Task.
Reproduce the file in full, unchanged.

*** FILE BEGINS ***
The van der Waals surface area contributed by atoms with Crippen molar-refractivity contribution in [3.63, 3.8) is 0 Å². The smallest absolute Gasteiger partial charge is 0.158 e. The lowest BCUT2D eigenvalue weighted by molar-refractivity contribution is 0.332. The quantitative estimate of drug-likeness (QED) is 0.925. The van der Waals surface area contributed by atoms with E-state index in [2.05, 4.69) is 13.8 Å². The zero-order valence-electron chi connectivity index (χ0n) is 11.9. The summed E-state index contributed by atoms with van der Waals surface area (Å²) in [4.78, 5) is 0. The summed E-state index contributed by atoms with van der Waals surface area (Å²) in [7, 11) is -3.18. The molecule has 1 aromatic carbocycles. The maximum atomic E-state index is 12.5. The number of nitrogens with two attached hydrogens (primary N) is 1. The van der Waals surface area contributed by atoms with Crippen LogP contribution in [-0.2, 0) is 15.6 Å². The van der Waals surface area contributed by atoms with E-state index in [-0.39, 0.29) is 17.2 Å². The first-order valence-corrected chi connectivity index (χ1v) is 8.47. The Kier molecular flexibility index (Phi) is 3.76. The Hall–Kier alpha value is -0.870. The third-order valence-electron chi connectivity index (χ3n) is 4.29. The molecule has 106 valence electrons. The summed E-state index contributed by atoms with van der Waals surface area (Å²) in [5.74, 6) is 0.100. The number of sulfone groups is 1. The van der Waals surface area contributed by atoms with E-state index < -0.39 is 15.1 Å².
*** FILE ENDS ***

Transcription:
The van der Waals surface area contributed by atoms with Crippen molar-refractivity contribution in [3.63, 3.8) is 0 Å². The smallest absolute Gasteiger partial charge is 0.158 e. The lowest BCUT2D eigenvalue weighted by molar-refractivity contribution is 0.332. The quantitative estimate of drug-likeness (QED) is 0.925. The van der Waals surface area contributed by atoms with E-state index in [2.05, 4.69) is 13.8 Å². The zero-order valence-electron chi connectivity index (χ0n) is 11.9. The summed E-state index contributed by atoms with van der Waals surface area (Å²) in [4.78, 5) is 0. The summed E-state index contributed by atoms with van der Waals surface area (Å²) in [7, 11) is -3.18. The molecule has 1 aromatic carbocycles. The maximum atomic E-state index is 12.5. The number of nitrogens with two attached hydrogens (primary N) is 1. The van der Waals surface area contributed by atoms with Crippen LogP contribution in [-0.2, 0) is 15.6 Å². The van der Waals surface area contributed by atoms with E-state index in [-0.39, 0.29) is 17.2 Å². The first-order valence-corrected chi connectivity index (χ1v) is 8.47. The Kier molecular flexibility index (Phi) is 3.76. The Hall–Kier alpha value is -0.870. The third-order valence-electron chi connectivity index (χ3n) is 4.29. The molecule has 106 valence electrons. The summed E-state index contributed by atoms with van der Waals surface area (Å²) in [5.74, 6) is 0.100. The number of sulfone groups is 1. The van der Waals surface area contributed by atoms with E-state index < -0.39 is 15.1 Å².